Our friend Mark Klein has a really nice place. It occurred to me to ask if he might allow us permission to film at his place. There would be minimal setup on our part, and we’d have room to move around and work. Mark, bless him, said yes.
Mark has worked on moviemaking in the past, so that’s why I took the chance and asked him this time. He told me stories of when he and his friends were shooting movies on 8mm. You had to send the film off to be developed. And wait for it to come back. You didn’t even know what you had till days after the shoot.
This is digital filmmaking. Each format has its strengths and weaknesses. But for us to be able to shoot a scene, then look at it and make adjustments immediately – for that aspect, I am grateful.
Don did all the setup and planning and math and figuring and angles, blocking, scene setting. Everything. It is a dinner table scene, and he needed to play against people, even if they were not interacting in the scene. Mark agreed to help, sitting in the scene, and giving Don something to act off of.
What’s my role in this gig? Cinematography.
Oh yeah. Someone needs to read the other actor’s lines off camera. And time them to the scene. I did not do a good job.
Don did. With minimal information, he turned this scene into a SCENE. He found ways to act that I never would have thought of.
It’s pretty amazing to watch.
This is Don. On so many of the headshots we take and submit, he is stoic. This is the real him. He is always laughing and smiling.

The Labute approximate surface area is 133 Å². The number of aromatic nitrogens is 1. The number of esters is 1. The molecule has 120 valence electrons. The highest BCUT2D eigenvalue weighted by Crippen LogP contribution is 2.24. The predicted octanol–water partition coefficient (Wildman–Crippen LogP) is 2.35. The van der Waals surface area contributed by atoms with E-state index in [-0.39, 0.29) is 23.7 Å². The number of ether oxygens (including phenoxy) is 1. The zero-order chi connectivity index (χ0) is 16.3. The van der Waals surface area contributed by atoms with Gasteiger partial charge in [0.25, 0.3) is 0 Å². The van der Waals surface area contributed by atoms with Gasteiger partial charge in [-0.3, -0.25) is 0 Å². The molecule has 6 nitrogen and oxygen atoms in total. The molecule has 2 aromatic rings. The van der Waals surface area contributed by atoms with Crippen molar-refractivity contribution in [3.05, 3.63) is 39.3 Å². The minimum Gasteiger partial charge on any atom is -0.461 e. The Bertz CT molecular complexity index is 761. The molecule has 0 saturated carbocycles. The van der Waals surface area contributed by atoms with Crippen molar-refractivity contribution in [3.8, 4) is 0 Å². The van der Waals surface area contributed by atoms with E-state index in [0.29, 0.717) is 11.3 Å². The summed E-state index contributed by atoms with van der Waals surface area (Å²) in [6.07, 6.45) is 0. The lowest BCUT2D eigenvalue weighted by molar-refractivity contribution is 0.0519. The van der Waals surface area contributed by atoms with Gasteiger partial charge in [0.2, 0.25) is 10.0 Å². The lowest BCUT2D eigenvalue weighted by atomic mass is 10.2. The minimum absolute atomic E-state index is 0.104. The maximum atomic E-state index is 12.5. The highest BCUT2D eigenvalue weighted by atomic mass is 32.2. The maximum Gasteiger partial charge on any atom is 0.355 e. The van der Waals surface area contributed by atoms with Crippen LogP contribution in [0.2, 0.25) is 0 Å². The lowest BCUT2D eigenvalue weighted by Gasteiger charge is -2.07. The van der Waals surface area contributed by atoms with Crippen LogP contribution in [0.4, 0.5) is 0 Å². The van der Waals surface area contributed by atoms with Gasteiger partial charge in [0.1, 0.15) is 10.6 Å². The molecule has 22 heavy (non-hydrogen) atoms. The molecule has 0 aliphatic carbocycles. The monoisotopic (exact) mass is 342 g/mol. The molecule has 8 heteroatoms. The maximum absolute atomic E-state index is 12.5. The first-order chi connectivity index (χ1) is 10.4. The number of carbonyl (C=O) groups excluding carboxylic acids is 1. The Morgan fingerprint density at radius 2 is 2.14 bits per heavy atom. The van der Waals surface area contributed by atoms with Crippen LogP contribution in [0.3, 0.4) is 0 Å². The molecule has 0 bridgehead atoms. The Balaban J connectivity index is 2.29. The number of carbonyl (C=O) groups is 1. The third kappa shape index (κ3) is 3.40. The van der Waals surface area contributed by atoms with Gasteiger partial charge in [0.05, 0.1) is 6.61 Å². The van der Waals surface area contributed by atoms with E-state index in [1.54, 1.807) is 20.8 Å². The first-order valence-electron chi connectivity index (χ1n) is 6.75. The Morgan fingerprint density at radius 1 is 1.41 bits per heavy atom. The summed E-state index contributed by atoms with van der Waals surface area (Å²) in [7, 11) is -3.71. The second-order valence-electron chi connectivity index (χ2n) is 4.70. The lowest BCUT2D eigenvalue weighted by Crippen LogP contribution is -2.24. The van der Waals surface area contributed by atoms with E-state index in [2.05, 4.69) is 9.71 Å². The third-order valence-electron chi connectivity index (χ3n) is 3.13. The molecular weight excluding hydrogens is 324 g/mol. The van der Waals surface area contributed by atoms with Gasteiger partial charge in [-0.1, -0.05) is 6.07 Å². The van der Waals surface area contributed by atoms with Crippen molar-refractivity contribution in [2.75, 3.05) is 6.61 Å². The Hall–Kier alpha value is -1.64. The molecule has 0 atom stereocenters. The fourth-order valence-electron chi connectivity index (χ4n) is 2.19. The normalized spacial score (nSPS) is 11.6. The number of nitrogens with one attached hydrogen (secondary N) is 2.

Chisholm Trail – Past and Present is a documentary about the 2017 cattle drive to commemorate the 150th anniversary of the Chisholm Trail. It is produced, directed and edited by Amanda Ball and Donald J. Krejsek.
There are a lot of behind the scenes stories and still photographs on this blog. Search the September 2017 archives.
Don and I had a blast out on the trail. We are thrilled and honored to be included in this slice of history.
The list of drovers can be found at the movie’s IMDB page.
When you are a filmmaker, you have to make many, many decisions. One of the decisions was…what do we do about the music?
Do you use old time songs that are in the public domain? Do you record new material but make them sound old? Do you use entirely new modern material? I was discussing this with my Dad, and he said, “All I can think of is Momma’s song.”